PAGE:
- Master the "bistro pelvis." This is from the excellent chapter on posture in Tim Gunn's A Guide to Quality, Taste, and Style. Mr. Gunn, likewise, takes his knowledge from a 1934 guide called Your Carriage, Madam! The author instructed her readers to hold their bodies as though one is walking sideways between tables in a crowded bistro. This means tilting your pelvis slightly forward; or "scooping" your navel to your spine, as it is known in pilates. This tip has been invaluable to me. I didn't realize how strong my tendency is to tilt my pelvis forward, resulting in lower back pain and a rather unsightly bulged tummy, it must be said.
- Shoulders down, not back! (Many thanks to commenter Pammie who brought this tip to my attention.) This is another bit of wisdom from my beloved Tim Gunn. He says that people often think of good posture as throwing one's shoulders back. Well, try this for yourself right now and you'll see it doesn't really work. At least for me, it forces me to arch my back, contributing to the forward-tilted pelvis mentioned above. Instead, focus on keeping your shoulders down, away from your ears.
- Imagine a pole going up through your skull. Hmm, that actually sounds rather grisly, doesn't it? Just imagine you have a metal pole going up through your spine and up through the top of your head, like a skeleton in a science lab. Now try to keep the pole straight at all times. This will cause you to lengthen the back of your neck, rather than scrunching it or straining it. Another helpful bit of imagery here is to imagine yourself as a marionette with a string through your head that you must keep taut and pulled straight at all times.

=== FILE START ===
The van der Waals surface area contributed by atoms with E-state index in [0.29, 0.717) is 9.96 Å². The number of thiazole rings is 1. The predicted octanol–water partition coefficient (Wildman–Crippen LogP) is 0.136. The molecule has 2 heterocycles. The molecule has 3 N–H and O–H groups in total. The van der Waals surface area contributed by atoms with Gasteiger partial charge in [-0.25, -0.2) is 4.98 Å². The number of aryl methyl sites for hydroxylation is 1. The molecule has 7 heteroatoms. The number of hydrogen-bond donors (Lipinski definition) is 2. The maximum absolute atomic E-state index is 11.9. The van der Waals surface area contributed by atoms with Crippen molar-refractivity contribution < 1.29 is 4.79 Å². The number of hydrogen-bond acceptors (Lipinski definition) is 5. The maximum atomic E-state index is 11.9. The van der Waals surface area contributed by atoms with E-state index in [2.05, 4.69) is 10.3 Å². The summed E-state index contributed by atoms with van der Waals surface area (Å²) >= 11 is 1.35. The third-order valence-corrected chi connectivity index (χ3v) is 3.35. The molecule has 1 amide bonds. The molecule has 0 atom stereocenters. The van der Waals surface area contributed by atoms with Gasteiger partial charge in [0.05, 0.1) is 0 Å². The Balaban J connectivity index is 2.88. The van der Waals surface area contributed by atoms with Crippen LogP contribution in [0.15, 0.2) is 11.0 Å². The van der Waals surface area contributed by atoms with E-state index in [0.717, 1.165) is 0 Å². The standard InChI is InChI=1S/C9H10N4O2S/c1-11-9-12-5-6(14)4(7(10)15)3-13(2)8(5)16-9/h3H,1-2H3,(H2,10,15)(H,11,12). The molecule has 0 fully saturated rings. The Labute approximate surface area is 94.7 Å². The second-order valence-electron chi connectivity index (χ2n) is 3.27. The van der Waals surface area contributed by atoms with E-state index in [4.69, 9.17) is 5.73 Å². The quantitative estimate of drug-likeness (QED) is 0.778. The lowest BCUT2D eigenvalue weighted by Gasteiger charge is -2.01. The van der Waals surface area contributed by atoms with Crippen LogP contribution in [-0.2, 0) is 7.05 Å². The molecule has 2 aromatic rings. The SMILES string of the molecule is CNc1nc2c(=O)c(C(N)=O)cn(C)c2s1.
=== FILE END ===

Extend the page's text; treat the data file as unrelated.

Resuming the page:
- Beware the dreaded pigeon toe. Commenter Michael is an Alexander Technique teacher and linked to his post on women, fashion, and the pigeon-toed look. He described seeing women sitting on the subway with their toes pointed decidedly inward, creating poor alignment. And don't you know it? I do this too! I think I do it reflexively on the train as a way to keep my knees knocked together while I'm wearing a skirt. But regardless of reason, it's a bad habit and one I'm striving to break.
Best yet, Tim's trademark wit is on every page. In true erudite Gunn fashion, he summons the philosopher Kierkegaard to dispense style knowledge. You see, fashion is all about finding the authentic self and Kierkegaard "counsels that the unmediated choice is the only choice one will never regret. This means no agonizing over whether or not to keep the jumpsuit. If you have to ask, the answer is: throw it away."
Oh, Tim! You're a national treasure.